Contact:
Prof. Dr. Nicolas Thomas
Center for Space and Habitability, University of Bern
Phone +41 31 631 44 06 / nicolas.thomas@space.unibe.ch

Weitere Informationen:

http://www.unibe.ch/news/media_news/media_relations_e/media_releases/2016_e/medi...

Nathalie Matter | Universität Bern

More articles from Physics and Astronomy:

nachricht Broadband achromatic metalens focuses light regardless of polarization
21.01.2019 | Harvard John A. Paulson School of Engineering and Applied Sciences

nachricht Lifting the veil on the black hole at the heart of our Galaxy
21.01.2019 | Max-Planck-Institut für Radioastronomie

All articles from Physics and Astronomy >>>

The most recent press releases about innovation >>>

Die letzten 5 Focus-News des innovations-reports im Überblick:

Im Focus: Ten-year anniversary of the Neumayer Station III

The scientific and political community alike stress the importance of German Antarctic research

Joint Press Release from the BMBF and AWI

The Antarctic is a frigid continent south of the Antarctic Circle, where researchers are the only inhabitants. Despite the hostile conditions, here the Alfred...

Im Focus: Ultra ultrasound to transform new tech

World first experiments on sensor that may revolutionise everything from medical devices to unmanned vehicles

The new sensor - capable of detecting vibrations of living cells - may revolutionise everything from medical devices to unmanned vehicles.

Im Focus: Flying Optical Cats for Quantum Communication

Dead and alive at the same time? Researchers at the Max Planck Institute of Quantum Optics have implemented Erwin Schrödinger’s paradoxical gedanken experiment employing an entangled atom-light state.

In 1935 Erwin Schrödinger formulated a thought experiment designed to capture the paradoxical nature of quantum physics. The crucial element of this gedanken...

Im Focus: Nanocellulose for novel implants: Ears from the 3D-printer

Cellulose obtained from wood has amazing material properties. Empa researchers are now equipping the biodegradable material with additional functionalities to produce implants for cartilage diseases using 3D printing.

It all starts with an ear. Empa researcher Michael Hausmann removes the object shaped like a human ear from the 3D printer and explains:

Im Focus: Elucidating the Atomic Mechanism of Superlubricity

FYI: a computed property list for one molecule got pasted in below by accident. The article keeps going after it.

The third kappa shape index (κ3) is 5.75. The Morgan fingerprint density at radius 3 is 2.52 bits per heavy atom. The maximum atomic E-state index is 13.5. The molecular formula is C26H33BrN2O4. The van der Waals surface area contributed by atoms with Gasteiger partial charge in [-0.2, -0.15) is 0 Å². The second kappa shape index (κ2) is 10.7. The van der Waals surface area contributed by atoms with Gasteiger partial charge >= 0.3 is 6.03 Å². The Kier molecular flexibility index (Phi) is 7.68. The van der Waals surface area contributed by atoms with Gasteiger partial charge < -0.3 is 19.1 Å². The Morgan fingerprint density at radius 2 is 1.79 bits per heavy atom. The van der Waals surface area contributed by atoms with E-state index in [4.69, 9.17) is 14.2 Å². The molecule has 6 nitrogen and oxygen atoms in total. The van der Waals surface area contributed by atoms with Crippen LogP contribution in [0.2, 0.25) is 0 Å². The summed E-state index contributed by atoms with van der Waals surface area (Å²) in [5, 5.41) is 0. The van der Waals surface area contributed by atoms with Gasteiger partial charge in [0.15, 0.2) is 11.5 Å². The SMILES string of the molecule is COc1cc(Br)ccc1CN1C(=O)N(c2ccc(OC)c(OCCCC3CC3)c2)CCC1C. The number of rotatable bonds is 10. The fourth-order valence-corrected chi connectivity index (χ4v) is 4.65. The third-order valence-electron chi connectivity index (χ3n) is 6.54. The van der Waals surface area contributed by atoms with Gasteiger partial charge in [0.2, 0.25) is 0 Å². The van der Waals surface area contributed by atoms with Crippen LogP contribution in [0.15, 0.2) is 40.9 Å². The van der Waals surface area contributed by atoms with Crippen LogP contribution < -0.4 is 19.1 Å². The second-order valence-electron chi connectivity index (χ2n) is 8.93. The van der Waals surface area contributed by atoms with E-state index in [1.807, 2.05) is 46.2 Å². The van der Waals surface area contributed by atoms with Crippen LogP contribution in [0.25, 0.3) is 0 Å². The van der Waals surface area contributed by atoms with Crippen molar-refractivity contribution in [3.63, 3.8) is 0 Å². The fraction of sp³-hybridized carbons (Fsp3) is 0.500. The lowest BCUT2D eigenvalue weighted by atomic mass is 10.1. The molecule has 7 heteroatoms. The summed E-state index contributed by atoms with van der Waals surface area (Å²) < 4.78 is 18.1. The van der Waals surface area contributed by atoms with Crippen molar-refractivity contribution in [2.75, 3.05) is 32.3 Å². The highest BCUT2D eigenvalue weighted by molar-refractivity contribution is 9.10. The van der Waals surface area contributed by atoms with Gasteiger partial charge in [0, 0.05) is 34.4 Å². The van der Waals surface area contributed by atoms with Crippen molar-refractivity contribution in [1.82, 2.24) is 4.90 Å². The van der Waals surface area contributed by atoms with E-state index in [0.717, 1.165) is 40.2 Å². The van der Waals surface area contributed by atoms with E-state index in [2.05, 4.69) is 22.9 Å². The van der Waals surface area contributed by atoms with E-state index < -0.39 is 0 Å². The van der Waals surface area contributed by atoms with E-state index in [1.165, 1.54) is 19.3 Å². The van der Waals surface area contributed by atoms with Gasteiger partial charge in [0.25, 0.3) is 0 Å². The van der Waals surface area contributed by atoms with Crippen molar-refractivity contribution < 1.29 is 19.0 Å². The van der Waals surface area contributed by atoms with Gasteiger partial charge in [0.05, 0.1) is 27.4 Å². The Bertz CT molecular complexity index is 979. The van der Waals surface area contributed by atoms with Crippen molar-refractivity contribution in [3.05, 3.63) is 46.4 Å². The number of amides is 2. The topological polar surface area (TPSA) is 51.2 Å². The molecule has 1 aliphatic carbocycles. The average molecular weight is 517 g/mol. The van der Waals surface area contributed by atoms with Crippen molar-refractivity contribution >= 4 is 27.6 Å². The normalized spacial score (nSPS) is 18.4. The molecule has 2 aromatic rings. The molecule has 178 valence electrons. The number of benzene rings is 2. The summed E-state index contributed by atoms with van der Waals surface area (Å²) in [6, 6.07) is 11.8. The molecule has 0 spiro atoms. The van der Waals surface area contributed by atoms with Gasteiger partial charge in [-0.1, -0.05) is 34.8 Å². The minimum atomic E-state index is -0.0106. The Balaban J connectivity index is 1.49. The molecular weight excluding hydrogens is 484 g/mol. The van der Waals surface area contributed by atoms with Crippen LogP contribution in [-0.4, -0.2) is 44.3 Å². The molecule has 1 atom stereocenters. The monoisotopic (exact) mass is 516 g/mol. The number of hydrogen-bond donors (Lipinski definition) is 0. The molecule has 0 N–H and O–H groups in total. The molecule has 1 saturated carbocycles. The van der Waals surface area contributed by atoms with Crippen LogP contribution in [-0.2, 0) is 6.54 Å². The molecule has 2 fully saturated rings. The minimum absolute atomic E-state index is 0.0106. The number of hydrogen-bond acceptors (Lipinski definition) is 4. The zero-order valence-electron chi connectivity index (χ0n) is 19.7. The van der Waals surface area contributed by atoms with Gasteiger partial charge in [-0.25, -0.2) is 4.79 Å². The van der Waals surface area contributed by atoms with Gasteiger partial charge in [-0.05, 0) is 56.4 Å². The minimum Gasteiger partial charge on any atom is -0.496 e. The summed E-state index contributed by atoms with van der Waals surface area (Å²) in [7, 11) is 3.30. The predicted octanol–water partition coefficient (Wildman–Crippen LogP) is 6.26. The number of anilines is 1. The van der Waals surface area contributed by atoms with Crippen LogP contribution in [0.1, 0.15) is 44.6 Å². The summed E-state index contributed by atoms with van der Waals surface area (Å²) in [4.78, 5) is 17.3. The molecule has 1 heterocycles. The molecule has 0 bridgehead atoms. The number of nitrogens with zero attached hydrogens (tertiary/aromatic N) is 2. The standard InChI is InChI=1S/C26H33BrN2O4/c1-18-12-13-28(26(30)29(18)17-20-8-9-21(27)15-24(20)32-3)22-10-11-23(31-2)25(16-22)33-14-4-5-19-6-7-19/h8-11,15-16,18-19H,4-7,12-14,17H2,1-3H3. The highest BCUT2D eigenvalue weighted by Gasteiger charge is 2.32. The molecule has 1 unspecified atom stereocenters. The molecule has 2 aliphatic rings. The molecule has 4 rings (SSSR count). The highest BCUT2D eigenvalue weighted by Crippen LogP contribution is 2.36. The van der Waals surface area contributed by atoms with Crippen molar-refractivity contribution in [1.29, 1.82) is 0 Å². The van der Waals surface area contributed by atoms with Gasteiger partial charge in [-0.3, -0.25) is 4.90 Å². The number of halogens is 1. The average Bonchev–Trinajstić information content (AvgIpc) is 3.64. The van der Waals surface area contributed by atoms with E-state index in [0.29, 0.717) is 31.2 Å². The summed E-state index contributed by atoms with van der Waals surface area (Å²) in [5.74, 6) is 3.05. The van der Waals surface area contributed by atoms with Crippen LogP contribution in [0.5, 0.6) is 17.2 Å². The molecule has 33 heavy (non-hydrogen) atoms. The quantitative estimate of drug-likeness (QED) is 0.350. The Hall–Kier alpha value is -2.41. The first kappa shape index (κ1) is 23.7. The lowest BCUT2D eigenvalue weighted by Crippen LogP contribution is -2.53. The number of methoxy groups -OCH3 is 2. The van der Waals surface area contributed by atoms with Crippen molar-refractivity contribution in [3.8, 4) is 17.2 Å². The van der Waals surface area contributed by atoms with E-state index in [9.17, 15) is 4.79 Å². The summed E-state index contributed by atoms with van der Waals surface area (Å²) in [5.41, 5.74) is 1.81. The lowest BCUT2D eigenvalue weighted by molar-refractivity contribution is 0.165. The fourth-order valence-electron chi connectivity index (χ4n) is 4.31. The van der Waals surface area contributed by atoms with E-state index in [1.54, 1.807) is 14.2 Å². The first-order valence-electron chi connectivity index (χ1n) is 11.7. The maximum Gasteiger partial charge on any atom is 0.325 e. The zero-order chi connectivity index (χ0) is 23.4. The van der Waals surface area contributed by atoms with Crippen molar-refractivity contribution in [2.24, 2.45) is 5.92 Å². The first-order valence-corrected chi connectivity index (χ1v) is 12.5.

The phenomenon of so-called superlubricity is known, but so far the explanation at the atomic level has been missing: for example, how does extremely low friction occur in bearings? Researchers from the Fraunhofer Institutes IWM and IWS jointly deciphered a universal mechanism of superlubricity for certain diamond-like carbon layers in combination with organic lubricants. Based on this knowledge, it is now possible to formulate design rules for supra lubricating layer-lubricant combinations. The results are presented in an article in Nature Communications, volume 10.

One of the most important prerequisites for sustainable and environmentally friendly mobility is minimizing friction. Research and industry have been dedicated...

All Focus news of the innovation-report >>>

Anzeige

Anzeige

VideoLinks
Industry & Economy
Event News

Our digital society in 2040

16.01.2019 | Event News

11th International Symposium: “Advanced Battery Power – Kraftwerk Batterie” Aachen, 3-4 April 2019

14.01.2019 | Event News

ICTM Conference 2019: Digitization emerges as an engineering trend for turbomachinery construction

12.12.2018 | Event News

 
Latest News

Scientists discover new 'architecture' in corn

21.01.2019 | Life Sciences

Broadband achromatic metalens focuses light regardless of polarization

21.01.2019 | Physics and Astronomy

Nuclear actin filaments determine T helper cell function

21.01.2019 | Life Sciences

VideoLinks
Science & Research
Overview of more VideoLinks >>>